The effect of heat on copper(II) carbonate

Copper(II) carbonate is a green powder which turns black when heated, and gives off a colourless gas which turns lime water milky (carbon dioxide). The black residue is copper(II) oxide.

The effect of heat on copper(II) nitrate

Hydrated copper(II) nitrate is blue crystals, but the question which asked about this talked about the effect of heat on anhydrous copper(II) nitrate which is also apparently blue. You weren't asked for this colour, and the question didn't give it, either.

Either form turns black when heated, and gives off the brown gas, nitrogen dioxide, and oxygen. Oxygen, of course, relights a glowing splint. The black residue is again copper(II) oxide.


Complex ions in cobalt chemistry

This is very similar to the copper examples above. This is new to the syllabus, and won't be examined until 2016, so it is hard to know what will be asked.

Cobalt complexes are mentioned in the introductory statement 12.2(a), but not in this one, but I would still be inclined to learn the cobalt as well as the copper complexes in ligand exchange reactions.


The reaction of hexaaquacobalt(II) ions with hydroxide ions

As with the copper case, hydroxide ions (from, say, sodium hydroxide solution) remove hydrogen ions from the water ligands attached to the cobalt ion.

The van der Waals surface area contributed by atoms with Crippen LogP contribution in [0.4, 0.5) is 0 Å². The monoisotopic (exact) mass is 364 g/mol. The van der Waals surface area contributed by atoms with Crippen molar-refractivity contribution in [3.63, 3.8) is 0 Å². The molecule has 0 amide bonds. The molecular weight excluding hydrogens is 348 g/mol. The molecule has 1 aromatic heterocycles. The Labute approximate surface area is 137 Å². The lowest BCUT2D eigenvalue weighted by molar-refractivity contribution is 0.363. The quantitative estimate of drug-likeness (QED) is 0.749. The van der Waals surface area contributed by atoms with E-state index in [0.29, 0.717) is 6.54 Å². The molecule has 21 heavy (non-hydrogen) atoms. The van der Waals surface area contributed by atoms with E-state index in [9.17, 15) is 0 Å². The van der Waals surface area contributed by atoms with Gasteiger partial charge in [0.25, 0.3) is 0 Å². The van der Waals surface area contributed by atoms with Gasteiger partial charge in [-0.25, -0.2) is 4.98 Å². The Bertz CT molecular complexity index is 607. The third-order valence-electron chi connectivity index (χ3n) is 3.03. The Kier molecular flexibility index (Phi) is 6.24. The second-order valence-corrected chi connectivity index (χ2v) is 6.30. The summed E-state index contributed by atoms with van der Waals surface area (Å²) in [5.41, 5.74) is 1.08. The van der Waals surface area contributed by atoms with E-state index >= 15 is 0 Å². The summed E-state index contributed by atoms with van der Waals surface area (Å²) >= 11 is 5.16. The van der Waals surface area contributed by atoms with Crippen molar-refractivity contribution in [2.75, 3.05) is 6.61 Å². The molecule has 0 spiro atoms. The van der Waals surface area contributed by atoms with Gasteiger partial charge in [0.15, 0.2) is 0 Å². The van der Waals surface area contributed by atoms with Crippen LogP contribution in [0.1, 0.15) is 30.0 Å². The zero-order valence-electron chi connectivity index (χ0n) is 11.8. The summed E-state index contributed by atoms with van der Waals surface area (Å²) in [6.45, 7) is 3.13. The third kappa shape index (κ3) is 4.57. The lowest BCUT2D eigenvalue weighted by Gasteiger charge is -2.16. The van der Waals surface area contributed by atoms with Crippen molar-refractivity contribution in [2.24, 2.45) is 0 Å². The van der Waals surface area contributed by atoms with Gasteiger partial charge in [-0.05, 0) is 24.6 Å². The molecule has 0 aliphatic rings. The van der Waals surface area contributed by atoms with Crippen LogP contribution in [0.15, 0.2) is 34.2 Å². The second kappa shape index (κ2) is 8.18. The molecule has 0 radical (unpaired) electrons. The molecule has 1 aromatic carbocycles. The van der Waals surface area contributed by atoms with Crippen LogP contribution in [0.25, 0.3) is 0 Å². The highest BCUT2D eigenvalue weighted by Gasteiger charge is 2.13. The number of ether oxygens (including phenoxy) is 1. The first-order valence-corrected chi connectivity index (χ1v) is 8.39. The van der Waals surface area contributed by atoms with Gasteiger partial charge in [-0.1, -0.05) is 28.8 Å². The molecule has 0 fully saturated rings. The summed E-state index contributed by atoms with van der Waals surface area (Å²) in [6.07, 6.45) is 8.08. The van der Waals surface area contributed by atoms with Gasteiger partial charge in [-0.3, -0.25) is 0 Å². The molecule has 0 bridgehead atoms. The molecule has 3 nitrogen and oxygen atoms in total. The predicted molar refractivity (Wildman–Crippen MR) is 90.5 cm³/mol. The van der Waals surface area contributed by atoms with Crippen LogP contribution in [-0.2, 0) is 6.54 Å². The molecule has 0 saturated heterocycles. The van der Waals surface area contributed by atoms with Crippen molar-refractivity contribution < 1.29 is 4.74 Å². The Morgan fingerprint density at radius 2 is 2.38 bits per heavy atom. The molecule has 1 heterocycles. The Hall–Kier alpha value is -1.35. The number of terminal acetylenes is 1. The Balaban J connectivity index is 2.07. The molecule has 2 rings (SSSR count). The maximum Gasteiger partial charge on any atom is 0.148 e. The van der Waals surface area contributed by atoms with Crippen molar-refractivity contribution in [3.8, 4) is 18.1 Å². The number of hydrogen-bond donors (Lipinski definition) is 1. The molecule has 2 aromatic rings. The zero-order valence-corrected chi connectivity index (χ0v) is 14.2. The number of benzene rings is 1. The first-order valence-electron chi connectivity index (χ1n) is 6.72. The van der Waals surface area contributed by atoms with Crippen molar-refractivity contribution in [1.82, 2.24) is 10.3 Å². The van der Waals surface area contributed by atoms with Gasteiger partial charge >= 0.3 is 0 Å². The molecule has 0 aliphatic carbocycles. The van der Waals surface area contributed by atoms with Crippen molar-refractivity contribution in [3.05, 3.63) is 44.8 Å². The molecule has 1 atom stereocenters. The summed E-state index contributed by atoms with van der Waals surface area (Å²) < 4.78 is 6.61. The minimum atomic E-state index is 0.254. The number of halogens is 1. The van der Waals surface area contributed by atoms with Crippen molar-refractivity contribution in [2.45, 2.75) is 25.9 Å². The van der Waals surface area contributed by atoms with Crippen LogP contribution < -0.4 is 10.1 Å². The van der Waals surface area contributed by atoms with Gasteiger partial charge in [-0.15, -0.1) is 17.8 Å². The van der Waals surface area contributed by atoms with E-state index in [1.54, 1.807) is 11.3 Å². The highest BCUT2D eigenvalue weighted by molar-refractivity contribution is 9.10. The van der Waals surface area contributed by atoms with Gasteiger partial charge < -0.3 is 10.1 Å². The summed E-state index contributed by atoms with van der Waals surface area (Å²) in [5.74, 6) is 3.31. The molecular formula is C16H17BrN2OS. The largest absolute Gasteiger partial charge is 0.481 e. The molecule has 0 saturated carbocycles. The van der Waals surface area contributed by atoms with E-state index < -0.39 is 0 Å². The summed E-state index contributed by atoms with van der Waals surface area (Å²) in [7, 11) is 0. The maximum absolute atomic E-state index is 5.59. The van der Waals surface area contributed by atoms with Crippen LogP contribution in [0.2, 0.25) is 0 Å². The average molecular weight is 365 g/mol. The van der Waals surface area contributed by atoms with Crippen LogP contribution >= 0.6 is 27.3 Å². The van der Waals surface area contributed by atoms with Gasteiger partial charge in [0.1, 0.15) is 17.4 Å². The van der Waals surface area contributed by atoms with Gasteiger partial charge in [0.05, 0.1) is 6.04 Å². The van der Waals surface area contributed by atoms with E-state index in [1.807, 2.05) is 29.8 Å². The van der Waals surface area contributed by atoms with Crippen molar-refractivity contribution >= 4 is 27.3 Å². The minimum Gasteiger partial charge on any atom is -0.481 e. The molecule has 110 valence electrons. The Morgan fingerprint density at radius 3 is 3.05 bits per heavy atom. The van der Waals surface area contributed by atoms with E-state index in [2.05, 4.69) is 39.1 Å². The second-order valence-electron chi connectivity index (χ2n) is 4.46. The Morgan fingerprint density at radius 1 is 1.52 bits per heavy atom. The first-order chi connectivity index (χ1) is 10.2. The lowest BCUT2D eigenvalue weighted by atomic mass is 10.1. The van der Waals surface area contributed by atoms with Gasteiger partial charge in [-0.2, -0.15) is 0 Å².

Once again, you are left with a neutral complex which is insoluble in water and so a precipitate is formed.

This neutral complex is what is normally known as cobalt(II) hydroxide. We often write this just as Co(OH)2, ignoring the waters present.

In the test-tube, the colour change is:


Note:  I don't know the reason for the change in colour. One reliable source quotes it vaguely as a change in coordination of the metal ion. Another suggests that the blue precipitate involves a chloride ion (from the cobalt(II) chloride solution if that's what you used) as a ligand. Don't worry about it.


Reactions of hexaaquacobalt(II) ions with ammonia solution

The ammonia acts as both a base and a ligand. With a small amount of ammonia, hydrogen ions are pulled off the hexaaqua ion exactly as in the hydroxide ion case to give the same neutral complex.

That precipitate dissolves if you add an excess of ammonia. The ammonia replaces water as a ligand to give hexaamminecobalt(II) ions.

The colour changes are:

You don't need to worry about the change on standing. You do need to realise that in this case all 6 of the water ligands are replaced by ammonia, unlike the copper case.


A ligand exchange reaction involving chloride ions

If you add concentrated hydrochloric acid to a solution containing hexaaquacobalt(II) ions, the solution turns from its original pink colour to a rich blue. The six water molecules are replaced by four chloride ions.

The reaction taking place is reversible.

If you add water to the blue solution, it returns to the pink colour.


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© Jim Clark 2011 (last modified May 2014)